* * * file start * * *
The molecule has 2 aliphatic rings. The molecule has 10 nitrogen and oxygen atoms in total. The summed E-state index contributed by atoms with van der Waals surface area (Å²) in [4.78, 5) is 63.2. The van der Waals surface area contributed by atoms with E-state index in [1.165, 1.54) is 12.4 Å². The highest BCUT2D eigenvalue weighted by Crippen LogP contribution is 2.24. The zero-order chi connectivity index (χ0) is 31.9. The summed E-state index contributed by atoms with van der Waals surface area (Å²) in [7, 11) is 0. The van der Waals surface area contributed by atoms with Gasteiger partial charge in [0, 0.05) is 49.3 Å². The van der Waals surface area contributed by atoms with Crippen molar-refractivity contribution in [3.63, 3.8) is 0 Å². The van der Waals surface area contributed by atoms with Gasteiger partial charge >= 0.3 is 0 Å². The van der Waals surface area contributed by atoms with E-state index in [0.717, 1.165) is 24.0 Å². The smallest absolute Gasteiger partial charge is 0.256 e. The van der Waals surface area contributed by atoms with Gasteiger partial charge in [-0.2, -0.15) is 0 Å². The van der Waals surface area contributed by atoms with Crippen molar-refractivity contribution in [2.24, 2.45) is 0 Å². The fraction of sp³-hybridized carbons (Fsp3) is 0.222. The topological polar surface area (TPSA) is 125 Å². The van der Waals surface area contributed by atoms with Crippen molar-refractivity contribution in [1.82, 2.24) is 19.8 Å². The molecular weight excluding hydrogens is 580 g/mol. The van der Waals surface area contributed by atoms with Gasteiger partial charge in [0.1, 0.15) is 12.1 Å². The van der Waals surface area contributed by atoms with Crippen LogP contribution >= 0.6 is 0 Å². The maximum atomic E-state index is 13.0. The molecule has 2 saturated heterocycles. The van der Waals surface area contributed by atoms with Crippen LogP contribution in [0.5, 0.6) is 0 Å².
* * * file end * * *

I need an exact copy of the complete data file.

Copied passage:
The molecule has 2 aliphatic rings. The molecule has 10 nitrogen and oxygen atoms in total. The summed E-state index contributed by atoms with van der Waals surface area (Å²) in [4.78, 5) is 63.2. The van der Waals surface area contributed by atoms with E-state index in [1.165, 1.54) is 12.4 Å². The highest BCUT2D eigenvalue weighted by Crippen LogP contribution is 2.24. The zero-order chi connectivity index (χ0) is 31.9. The summed E-state index contributed by atoms with van der Waals surface area (Å²) in [7, 11) is 0. The van der Waals surface area contributed by atoms with Gasteiger partial charge in [0, 0.05) is 49.3 Å². The van der Waals surface area contributed by atoms with Crippen molar-refractivity contribution in [3.63, 3.8) is 0 Å². The van der Waals surface area contributed by atoms with Gasteiger partial charge >= 0.3 is 0 Å². The van der Waals surface area contributed by atoms with E-state index in [0.717, 1.165) is 24.0 Å². The smallest absolute Gasteiger partial charge is 0.256 e. The van der Waals surface area contributed by atoms with Gasteiger partial charge in [-0.2, -0.15) is 0 Å². The van der Waals surface area contributed by atoms with Crippen molar-refractivity contribution in [2.24, 2.45) is 0 Å². The fraction of sp³-hybridized carbons (Fsp3) is 0.222. The topological polar surface area (TPSA) is 125 Å². The van der Waals surface area contributed by atoms with Crippen molar-refractivity contribution in [1.82, 2.24) is 19.8 Å². The molecular weight excluding hydrogens is 580 g/mol. The van der Waals surface area contributed by atoms with Gasteiger partial charge in [0.1, 0.15) is 12.1 Å². The van der Waals surface area contributed by atoms with Crippen LogP contribution >= 0.6 is 0 Å². The maximum atomic E-state index is 13.0. The molecule has 2 saturated heterocycles. The van der Waals surface area contributed by atoms with Crippen LogP contribution in [0.5, 0.6) is 0 Å².